I have always wondered how the camera lenses are made. You can always look at the lens diagrams but nothing beats actually taking apart and effectively destroying a lens.
I have purchased a second hand manual lens, but still a serious lens from its era: Konica Hexanon AR 50mm F1.7. You can see more information at this site, but basically:
- It is made around late 70s or early 80s.
- Naturally it has a manual focus, focusing ring and aperture ring.
- The construction information and the lens diagram tells that it has 6 elements in 5 groups.
Here are some photos:
I have not taken apart a lens before, so I am not sure how difficult it will be but I expect a reasonable challenge since a lens is a sensitive device and especially this old metal types are built to last.
Obviously the first thing to do is to loosen the screws at the back.
Now I can take out the aperture ring.
Here is a video of how the aperture mechanism works inside the lens.
As I do not have any clear idea on how to continue, I loose all the screws I can see and take out the rubber over the focusing ring thinking it might hide a screw but there is none under.
A bit surprisingly the last two lens elements now easily can be taken out, they actually fall on their own when I turn the lens upside down, since there is nothing left holding them in position.
There is a mistake on what I said above, and I realized it also later that is why I wrote the mistake above on purpose. It was never clear to me when looking at the lens construction in the specs, it says X number of elements in Y number of groups. I understand some are grouped together but it was not totally clear. So I understood it now. The mistake is it is not the last two lens elements but last two lens groups. Because the last element is a single group, and the group before last actually contains two lens elements. I am not sure how it is made, but it is somehow made like a single piece of glass you can see below. It is also much thicker than the last element and others you will see later. I do not know if it is always like this, but you can also see in the lens diagram there is a space between groups 1-2-3 and 5-6, and this is actually where the diaphragm stays in this lens.
As I said I can directly see the diaphragm blades now. It has 6 of such blades and they seem to be made of thin, flexible metal. Because I also took out the piece that coordinates their movement (to be in-sync), now I can move them independently.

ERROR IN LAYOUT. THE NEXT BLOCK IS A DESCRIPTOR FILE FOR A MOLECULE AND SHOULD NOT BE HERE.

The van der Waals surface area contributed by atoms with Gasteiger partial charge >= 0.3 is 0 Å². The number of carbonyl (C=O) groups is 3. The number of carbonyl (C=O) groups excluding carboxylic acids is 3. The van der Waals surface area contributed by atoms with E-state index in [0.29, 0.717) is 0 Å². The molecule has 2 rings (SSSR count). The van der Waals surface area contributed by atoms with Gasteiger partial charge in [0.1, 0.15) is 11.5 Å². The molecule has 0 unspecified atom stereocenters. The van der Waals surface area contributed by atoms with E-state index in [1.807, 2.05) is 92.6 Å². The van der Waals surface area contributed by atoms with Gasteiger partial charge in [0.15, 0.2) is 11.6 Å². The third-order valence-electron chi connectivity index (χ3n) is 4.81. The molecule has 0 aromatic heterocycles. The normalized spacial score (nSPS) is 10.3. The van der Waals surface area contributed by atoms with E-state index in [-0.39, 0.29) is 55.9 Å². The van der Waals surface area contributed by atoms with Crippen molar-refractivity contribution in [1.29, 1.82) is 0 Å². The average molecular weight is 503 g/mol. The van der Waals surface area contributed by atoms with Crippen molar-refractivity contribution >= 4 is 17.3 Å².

At this point, it was becoming more challenging. I cannot see any screws to loosen, and no part is moving so I am not sure what to do. Naturally I think I need to turn some pieces in some circular motion. Then I realize there is a thread between the inside and outside pieces but I cannot turn them. Then I realized there is something (brownish) between the threads at some place, so I tried to take it out (by scraping it with a tiny screwdriver) thinking maybe it is some type of glue. After I did that, I could unscrew the inside part from the outside.
The outside contains the focusing ring etc, and inside part contains the lens elements and the diaphragm.
Now I am at another dead end. The inside part again has no screws, and nothing seems to be moving. What to do then. I tried to get out the naming plate in the front.
Now there is a plate and a few small screws. I unscrew them and again a bit surprisingly I could take out the front element easily.
So, three lens groups (four lens elements) are out until now. Two lens groups (each having one lens element) is left, and diaphragm is still inside this part as well. I am again stucked on what to do because there is nothing seems to be moving. I spend some time to loosen something, and I managed to take out the inside part here again by turning it circularly but after spending some time and effort to make it move. You can see I used a bit too much force on the shiny metal part.
Now I can take out the blades of the diaphragm out as well.
Finally, I can also take out one more lens group. However, I cannot get out the last lens element from the last shiny metal piece that houses it.
This was a very nice experiment to see what is inside the lens. I know the current auto focus lenses also have circuit boards inside and I am sure they are more complicated and have more pieces. Also, the zoom lenses usually have more lens elements, for example, Fujinon XF16-55mm F2.8 has 17 elements in 12 groups.
In case you wonder, this experiment costed 32 CHF for the lens, 60-90 mins for the experiment, and another maybe 90 mins to write this post. I only used a watchmakers’s screwdriver set and a plier.
This work by Mete Balci is licensed under a Creative Commons Attribution-NonCommercial-ShareAlike 4.0 International License.